“You know there’s something unfair going on but you can’t speak up about it.”

The problem isn’t just finding a job – workplace culture often leaves BAME women excluded. Susan Cousins, author of Overcoming Everyday Racism, points out workplace bias can be subtle and difficult to prove. “It’s being talked over in a meeting or not being invited to an event,” she said. “You know there’s something unfair going on but you can’t speak up about it.”

What are the solutions? According to Dr Turkmen, simple measures like anonymous CVs, diverse hiring panels and unconscious bias training can help to level the playing field. For Susan, workplace culture needs to become more open and inclusive. “If incidents do occur, people should feel comfortable to report them,” she said.

You can’t be what you can’t see 

Another major reason for the brain drain is the lack of visible role models. “Role models provide a light and instil confidence. It’s important to see people like you being successful,” said Dr Turkmen.

That’s why medical geneticist Meena Upadhyaya OBE set up The Welsh Asian Women Achievement Awards (WAWAA) back in 2011. The aim of the biennial awards ceremony is to recognise and celebrate the contributions of BAME women from all walks of life to Welsh society. “We want to empower these women so that they can be role models and show other ethnic minority women and girls that they can succeed,” she explained. 

Affecting real change

BAME interns, Nadia, Tadi and Temeka, joined the Cowshed team to gain 12 weeks of paid experience in marketing and communications. Photo: Cowshed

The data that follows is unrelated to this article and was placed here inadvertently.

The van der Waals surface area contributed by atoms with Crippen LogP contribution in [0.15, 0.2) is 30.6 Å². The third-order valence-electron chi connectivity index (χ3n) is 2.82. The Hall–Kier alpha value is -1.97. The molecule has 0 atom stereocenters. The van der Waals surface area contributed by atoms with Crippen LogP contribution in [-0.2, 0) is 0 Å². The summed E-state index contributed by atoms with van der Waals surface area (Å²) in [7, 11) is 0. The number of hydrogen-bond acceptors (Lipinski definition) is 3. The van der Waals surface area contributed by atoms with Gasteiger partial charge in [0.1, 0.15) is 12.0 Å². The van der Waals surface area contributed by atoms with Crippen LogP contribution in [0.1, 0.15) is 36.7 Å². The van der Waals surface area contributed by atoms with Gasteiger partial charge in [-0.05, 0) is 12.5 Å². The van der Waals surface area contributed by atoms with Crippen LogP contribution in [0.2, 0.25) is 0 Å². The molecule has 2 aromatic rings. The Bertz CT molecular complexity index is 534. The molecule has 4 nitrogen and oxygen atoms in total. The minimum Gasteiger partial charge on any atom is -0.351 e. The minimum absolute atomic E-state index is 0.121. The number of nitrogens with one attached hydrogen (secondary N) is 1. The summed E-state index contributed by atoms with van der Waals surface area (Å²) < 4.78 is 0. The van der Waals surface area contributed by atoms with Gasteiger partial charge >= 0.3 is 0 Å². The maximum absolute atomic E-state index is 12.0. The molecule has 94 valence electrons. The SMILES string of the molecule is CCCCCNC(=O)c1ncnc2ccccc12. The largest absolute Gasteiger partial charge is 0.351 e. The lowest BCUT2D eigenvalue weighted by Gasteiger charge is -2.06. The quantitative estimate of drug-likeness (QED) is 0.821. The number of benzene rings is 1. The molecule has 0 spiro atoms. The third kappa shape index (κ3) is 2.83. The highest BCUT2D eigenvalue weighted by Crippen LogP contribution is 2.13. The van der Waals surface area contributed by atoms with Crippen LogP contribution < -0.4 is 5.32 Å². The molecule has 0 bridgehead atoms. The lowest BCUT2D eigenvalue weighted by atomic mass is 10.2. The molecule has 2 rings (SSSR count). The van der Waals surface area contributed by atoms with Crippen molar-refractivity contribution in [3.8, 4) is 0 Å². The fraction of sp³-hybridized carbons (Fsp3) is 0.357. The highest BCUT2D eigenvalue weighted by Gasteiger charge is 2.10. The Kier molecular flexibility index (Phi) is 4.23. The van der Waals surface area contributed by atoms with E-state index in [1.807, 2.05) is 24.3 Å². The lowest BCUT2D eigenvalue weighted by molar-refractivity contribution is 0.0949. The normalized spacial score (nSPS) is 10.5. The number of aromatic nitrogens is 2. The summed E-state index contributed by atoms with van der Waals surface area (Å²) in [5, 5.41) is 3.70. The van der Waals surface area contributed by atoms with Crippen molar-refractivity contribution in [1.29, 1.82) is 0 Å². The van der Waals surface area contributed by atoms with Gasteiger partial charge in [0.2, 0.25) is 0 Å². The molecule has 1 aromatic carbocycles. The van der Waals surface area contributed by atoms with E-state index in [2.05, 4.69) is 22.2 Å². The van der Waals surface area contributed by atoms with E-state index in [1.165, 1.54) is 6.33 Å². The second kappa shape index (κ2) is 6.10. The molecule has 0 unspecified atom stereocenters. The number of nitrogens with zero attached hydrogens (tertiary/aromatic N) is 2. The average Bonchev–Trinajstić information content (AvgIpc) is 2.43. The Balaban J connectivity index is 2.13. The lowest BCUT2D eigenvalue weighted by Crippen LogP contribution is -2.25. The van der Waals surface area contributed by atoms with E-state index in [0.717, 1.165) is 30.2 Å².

One Cardiff-based company which has realised the value of a diverse workforce is Cowshed communication and PR agency. Earlier this year, Cowshed launched a BAME internship programme in collaboration with the The Race Council of Wales. Founder, Vicki Spencer-Francis, said, “We were a team of fairly middle class white women and I was finding it hard to represent the whole country in our campaigns – Wales isn’t full of middle class white women!” 

Vicki hopes the scheme will become a regular thing. “We certainly haven’t stopped yet. Our work is showing the benefits of employing people from diverse backgrounds.” 

Temeka and Nadia, two of the interns that Vicki took on are now permanent fixtures on the Cowshed team. Nadia, who was unemployed for a year before securing the internship, said, “I’m really happy to be part of it but it’s quite sad that such internships have to exist.” 

Action must be taken

Employers and the government must take action to tackle low BAME employment rates and lift people out of poverty. If they don’t start embracing diversity in a meaningful way, more and more talented young women will be forced to take their skills elsewhere. 

Chisomo was working as a regional coordinator for the Ethnic Minorities & Youth Support Team for the past few months but she is leaving Wales in the new year. “I’ve just started a new job at a PR agency in Bristol. I’m using my degree and don’t just have to speak about being a black woman all the time,” she said. Unlike in Cardiff, she only applied for three jobs in Bristol before she was successful.